Friday, March 4, 2011

The Day After (an old Facebook note)

Here is another, written the day after President Obama was elected. I did do some editing that really should have been done the first time around. :P

The Day After...

by Gretchen Hall on Tuesday, November 4, 2008 at 10:55pm
When I called Mike at work to tell him that McCain had conceded, his response was "Well, don't drink too much tonight". He said nothing about eating too much Halloween candy; we have a big bowl of it, I may go swimming in there.

I am not apologetic for supporting John McCain; though I admit it was more to vote against Barrack HUSSEIN Obama than for fully agreeing with McCain on everything. I am sorry if any of my friends and acquaintances are disappointed in me socially; but only on the grounds that it means we have less in common than I would like. One of my major downfalls has always been that I worry too much about other people liking me, particularly when I was still in school. Logically I knew that I could never have *everyone* liking me; but emotionally I always wanted to know *why* doesn't that person like me? What did I do to them? The answer was usually, if not most or all of the time, nothing. Sometimes people just don't like you, and you know what? It is ok. It has taken me a long time to be able to say that, and deep down it may still nettle me a bit, but it is okay. One step beyond that, is not softening my viewpoints around those who I know have different opinions out of fear that they will think less of me. You know, the funny thing about that is: when I stand firm, *I* think more of me, so even if their opinion of me is diminished, it all balances out.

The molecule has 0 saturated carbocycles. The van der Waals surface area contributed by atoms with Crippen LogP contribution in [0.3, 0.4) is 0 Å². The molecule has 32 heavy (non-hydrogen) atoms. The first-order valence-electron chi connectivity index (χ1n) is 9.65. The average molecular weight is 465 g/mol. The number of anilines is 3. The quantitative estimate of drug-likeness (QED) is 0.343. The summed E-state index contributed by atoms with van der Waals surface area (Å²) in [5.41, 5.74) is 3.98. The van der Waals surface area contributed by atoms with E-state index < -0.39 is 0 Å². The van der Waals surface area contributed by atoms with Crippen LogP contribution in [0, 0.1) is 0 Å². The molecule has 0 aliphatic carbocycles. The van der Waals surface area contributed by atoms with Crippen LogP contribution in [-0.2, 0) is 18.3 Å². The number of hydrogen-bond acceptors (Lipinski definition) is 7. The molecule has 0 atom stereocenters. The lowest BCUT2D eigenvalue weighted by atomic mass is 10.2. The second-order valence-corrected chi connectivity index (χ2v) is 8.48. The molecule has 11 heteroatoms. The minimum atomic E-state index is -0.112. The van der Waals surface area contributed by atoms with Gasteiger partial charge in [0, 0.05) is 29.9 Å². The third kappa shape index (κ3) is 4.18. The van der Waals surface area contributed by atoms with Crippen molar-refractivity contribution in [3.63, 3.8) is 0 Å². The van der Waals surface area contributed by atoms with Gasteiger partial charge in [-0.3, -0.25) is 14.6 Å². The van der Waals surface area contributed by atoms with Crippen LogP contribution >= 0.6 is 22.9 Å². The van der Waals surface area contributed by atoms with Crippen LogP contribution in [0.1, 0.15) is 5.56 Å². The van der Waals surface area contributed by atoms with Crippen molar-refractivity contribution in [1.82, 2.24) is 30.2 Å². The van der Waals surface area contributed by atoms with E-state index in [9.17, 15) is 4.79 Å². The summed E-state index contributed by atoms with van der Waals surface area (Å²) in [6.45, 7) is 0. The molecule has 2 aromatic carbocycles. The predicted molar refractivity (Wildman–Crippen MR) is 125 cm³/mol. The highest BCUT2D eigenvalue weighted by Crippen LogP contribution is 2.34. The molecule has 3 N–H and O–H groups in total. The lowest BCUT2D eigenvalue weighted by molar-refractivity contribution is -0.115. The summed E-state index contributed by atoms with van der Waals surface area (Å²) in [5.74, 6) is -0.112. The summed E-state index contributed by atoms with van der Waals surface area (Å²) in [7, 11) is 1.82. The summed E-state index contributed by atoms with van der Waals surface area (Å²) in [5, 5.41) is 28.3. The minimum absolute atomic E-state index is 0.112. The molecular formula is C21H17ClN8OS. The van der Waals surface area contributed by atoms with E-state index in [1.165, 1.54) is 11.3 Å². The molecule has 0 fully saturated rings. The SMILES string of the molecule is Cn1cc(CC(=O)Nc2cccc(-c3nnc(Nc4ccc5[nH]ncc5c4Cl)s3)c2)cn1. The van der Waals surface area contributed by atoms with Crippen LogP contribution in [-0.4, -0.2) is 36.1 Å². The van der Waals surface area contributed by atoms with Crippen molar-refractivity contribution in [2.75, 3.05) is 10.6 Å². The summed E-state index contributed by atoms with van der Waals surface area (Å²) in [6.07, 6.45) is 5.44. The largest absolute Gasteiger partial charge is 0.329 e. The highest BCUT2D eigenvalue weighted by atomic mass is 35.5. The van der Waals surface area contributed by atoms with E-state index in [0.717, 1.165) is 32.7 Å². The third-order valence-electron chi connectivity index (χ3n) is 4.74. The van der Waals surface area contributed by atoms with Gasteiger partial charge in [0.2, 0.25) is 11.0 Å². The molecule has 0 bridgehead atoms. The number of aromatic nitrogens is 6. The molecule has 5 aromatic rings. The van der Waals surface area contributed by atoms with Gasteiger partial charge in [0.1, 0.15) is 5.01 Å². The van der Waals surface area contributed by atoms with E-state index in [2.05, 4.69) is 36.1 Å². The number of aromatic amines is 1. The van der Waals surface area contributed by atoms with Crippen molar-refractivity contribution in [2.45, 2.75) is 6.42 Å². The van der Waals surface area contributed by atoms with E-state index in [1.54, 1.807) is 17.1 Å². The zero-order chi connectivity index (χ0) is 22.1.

One of the beauties of recognizing our God-given FREE WILL is remembering that even if we feel someone has a magnet stuck up under their own moral and ethical compass, *we* are not responsible for that person's eternity and that God will be the final judge. Don't get me wrong; I am not saying we can sit idly by and do nothing. I think we are still obligated to set a good example in all aspects of our lives. That includes educating ourselves on important issues, making moral decisions rather than emotional (though for me they are often one and the same), and not being afraid to speak up when we hear someone saying something that we feel is fallible; even if it means they may think less of us afterward.

I am not the type to be overly vocal about politics; I believe in the sanctity of human life but I will never chain myself to an abortion clinic. I do not seek out debates, but I rise to the challenge when presented with one. Then there is the whole debate about the gay community. I may not like a lot of what some will do to gain attention (anyone ever been in San Francisco during Gay Pride day? It can get pretty raunchy.) but I recognize them as people and deserving of love. To be honest, some of the gay people I have known have been some of the NICEST people I have ever know. For the most part I avoid talking about politics because my stomach knots up and quite frankly, I could do without the stress. There are those whose lives are destined to be in the spotlight, destined to lead, destined to make history; I don't want to be one of them. Physically, mentally, and emotionally, I think I do well to provide love and a stable atmosphere for my family. My children are young, and it is my job the shelter them from the evils of the world; at the same time preparing them for what they will face when they are no longer so young. My faith, my family, and my job (being a mom, a wife, and homeschooling my kids) are my top priorities. As long as I live my life according to that list I can sleep with a clear conscience, and worrying about politics only keeps me awake.

These have been my rambling thoughts as I sit here feeling tired, but at peace with my efforts. May God shed His grace upon our country, and guide our newly elected leaders, so that their souls will also feel at peace.

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